Shimadzu Iroha-no-uta - Part 2

Knowledge and wisdom from the samurai of Kagoshima

shimadzu shimazu crest

The Shimadzu Iroha-no-uta is a collection of short poems written by Shimadzu Tadayoshi in the mid-1500s.

These 47 precepts each beginning with a letter of the traditional Japanese alphabet were used to educate the samurai of Kagoshima in basic morals for over 300 years.

This is the second part of a series of eight articles on the Iroha-no-uta.

Part one can be found here.

samurai practicing Jigen-ryu swordsmanship Kagoshima

 知恵能は身につきぬれど荷にならず 人は重んじ はづるものなり

No matter how much you carry, skills and knowledge are never a burden. Others respect the learned man and feel shame at their inadequacy.

Learning and skills never weigh us down, no matter how much we have. Well-educated and skillful people are respected and inspire others to also try their best. We don’t learn only for ourselves, but also to bring up the level of those around us.

 理も法も立たぬ世ぞとてひきやすき 心の駒の 行くにまかすな

Even when world is in chaos, do not loosen the reigns and leave your actions to be decided by the wild mind-horse.

Even when the world around us in in chaos we should not give in and do as we please. The mind is compared to a horse, that if not controlled will wander uncontrolled in its own direction. The human mind is weak and easily influenced, so even those who are normally trustworthy may even let us down. At this time we should think deeply about our morality and make the correct decision.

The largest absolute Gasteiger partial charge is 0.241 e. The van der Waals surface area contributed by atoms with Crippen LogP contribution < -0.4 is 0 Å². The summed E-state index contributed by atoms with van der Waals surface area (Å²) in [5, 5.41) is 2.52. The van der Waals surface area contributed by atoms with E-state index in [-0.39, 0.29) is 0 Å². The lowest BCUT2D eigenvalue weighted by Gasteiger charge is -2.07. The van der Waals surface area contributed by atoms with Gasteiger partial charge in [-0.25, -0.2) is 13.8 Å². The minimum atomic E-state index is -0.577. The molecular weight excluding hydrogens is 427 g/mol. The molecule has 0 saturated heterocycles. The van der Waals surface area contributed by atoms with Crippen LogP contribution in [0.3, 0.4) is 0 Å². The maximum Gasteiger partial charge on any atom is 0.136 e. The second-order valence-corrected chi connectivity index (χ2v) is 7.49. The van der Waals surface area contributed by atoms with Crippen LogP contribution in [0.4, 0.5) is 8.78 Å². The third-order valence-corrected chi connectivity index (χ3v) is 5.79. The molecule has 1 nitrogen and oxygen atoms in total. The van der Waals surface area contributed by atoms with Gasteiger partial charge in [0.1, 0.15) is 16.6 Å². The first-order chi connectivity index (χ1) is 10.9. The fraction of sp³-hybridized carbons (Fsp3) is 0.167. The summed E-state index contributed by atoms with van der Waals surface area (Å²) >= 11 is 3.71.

house at Sengan-en at night

 盗人はよそより入ると思うかや 耳目の門に 戸ざしよくせよ

People think a thief will enter by the door or window, but real scoundrels enter through the eyes and ears. Guard them well!

While most people believe that thieves and wrongdoers will break into their houses and steal their possessions, it is the people who try to poison our thoughts who we should be most careful of. In the same way that we lock our houses to protect ourselves, we should also guard ourselves against manipulation by unscrupulous individuals.

 流通すと貴人や君が物語り はじめて聞ける 顔もちぞよき

When the lord or your elders speak of something which you know well, feign ignorance and act as if you have heard it for the first time.

When our superiors talk about a topic which we know about, we should look interested and pretend that we are hearing it for the first time. To interrupt your seniors or to try and show off your knowledge about a subject can be interpreted as rudeness or impudence. Instead it is better to simply listen and see if there is anything extra you can learn.

 小車の我が悪業にひかれてや つとむる道を うしと見るらん

Carry guilt for your laziness like a man dragging a cart. It will weigh you down and the road ahead will be fraught with suffering.

Allowing ourselves to be lax and undisciplined will come back to us later and make the work we have ahead of us unbearable. Instead it is better to exercise discipline and deal with what we need to do seriously.

Part three of the Iroha-no-uta can be found here.

Alex Bradshaw

Alex is the Head of Overseas Business for Shimadzu Limited, and has lived in Kagoshima for over 15 years.

He has spent many years studying traditional swordsmanship, and has demonstrated martial arts for the Crown Prince of Japan as well as at many venerable shrines across Japan. He also practices calligraphy, zazen, and many other elements of Japanese culture and has translated several works on the subject.